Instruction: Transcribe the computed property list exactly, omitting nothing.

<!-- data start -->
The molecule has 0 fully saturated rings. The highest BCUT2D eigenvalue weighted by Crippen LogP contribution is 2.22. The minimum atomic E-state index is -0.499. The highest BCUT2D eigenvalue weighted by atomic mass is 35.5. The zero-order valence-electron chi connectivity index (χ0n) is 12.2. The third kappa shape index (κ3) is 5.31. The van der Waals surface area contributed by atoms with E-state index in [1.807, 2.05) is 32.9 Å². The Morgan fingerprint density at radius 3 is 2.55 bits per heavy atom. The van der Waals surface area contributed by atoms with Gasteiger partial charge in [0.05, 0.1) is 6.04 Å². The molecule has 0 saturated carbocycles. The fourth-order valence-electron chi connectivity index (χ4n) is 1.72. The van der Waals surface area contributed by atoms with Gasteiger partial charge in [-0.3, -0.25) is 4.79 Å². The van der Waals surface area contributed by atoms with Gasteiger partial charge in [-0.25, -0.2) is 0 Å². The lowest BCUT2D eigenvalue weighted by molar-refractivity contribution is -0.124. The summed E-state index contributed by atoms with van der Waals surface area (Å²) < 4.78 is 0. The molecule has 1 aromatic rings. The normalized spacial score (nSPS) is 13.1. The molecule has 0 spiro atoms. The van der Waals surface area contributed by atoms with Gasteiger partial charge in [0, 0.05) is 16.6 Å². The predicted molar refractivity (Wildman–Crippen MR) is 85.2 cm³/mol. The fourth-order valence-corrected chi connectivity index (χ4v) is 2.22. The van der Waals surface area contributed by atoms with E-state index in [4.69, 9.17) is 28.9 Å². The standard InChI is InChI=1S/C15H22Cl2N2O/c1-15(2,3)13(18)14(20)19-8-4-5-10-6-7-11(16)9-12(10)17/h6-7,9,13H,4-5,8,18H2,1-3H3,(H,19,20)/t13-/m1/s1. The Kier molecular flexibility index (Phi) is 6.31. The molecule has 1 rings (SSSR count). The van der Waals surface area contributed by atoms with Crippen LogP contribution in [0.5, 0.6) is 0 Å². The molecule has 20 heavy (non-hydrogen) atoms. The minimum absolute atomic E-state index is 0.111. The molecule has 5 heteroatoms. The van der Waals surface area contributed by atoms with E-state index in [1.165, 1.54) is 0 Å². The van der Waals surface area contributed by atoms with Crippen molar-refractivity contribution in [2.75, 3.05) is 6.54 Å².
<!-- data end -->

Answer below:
The molecule has 0 fully saturated rings. The highest BCUT2D eigenvalue weighted by Crippen LogP contribution is 2.22. The minimum atomic E-state index is -0.499. The highest BCUT2D eigenvalue weighted by atomic mass is 35.5. The zero-order valence-electron chi connectivity index (χ0n) is 12.2. The third kappa shape index (κ3) is 5.31. The van der Waals surface area contributed by atoms with E-state index in [1.807, 2.05) is 32.9 Å². The Morgan fingerprint density at radius 3 is 2.55 bits per heavy atom. The van der Waals surface area contributed by atoms with Gasteiger partial charge in [0.05, 0.1) is 6.04 Å². The molecule has 0 saturated carbocycles. The fourth-order valence-electron chi connectivity index (χ4n) is 1.72. The van der Waals surface area contributed by atoms with Gasteiger partial charge in [-0.3, -0.25) is 4.79 Å². The van der Waals surface area contributed by atoms with Gasteiger partial charge in [-0.25, -0.2) is 0 Å². The lowest BCUT2D eigenvalue weighted by molar-refractivity contribution is -0.124. The summed E-state index contributed by atoms with van der Waals surface area (Å²) < 4.78 is 0. The molecule has 1 aromatic rings. The normalized spacial score (nSPS) is 13.1. The molecule has 0 spiro atoms. The van der Waals surface area contributed by atoms with Gasteiger partial charge in [0, 0.05) is 16.6 Å². The predicted molar refractivity (Wildman–Crippen MR) is 85.2 cm³/mol. The fourth-order valence-corrected chi connectivity index (χ4v) is 2.22. The van der Waals surface area contributed by atoms with E-state index in [4.69, 9.17) is 28.9 Å². The standard InChI is InChI=1S/C15H22Cl2N2O/c1-15(2,3)13(18)14(20)19-8-4-5-10-6-7-11(16)9-12(10)17/h6-7,9,13H,4-5,8,18H2,1-3H3,(H,19,20)/t13-/m1/s1. The Kier molecular flexibility index (Phi) is 6.31. The molecule has 1 rings (SSSR count). The van der Waals surface area contributed by atoms with Crippen LogP contribution in [0.5, 0.6) is 0 Å². The molecule has 20 heavy (non-hydrogen) atoms. The minimum absolute atomic E-state index is 0.111. The molecule has 5 heteroatoms. The van der Waals surface area contributed by atoms with E-state index in [1.165, 1.54) is 0 Å². The van der Waals surface area contributed by atoms with Crippen molar-refractivity contribution in [2.75, 3.05) is 6.54 Å².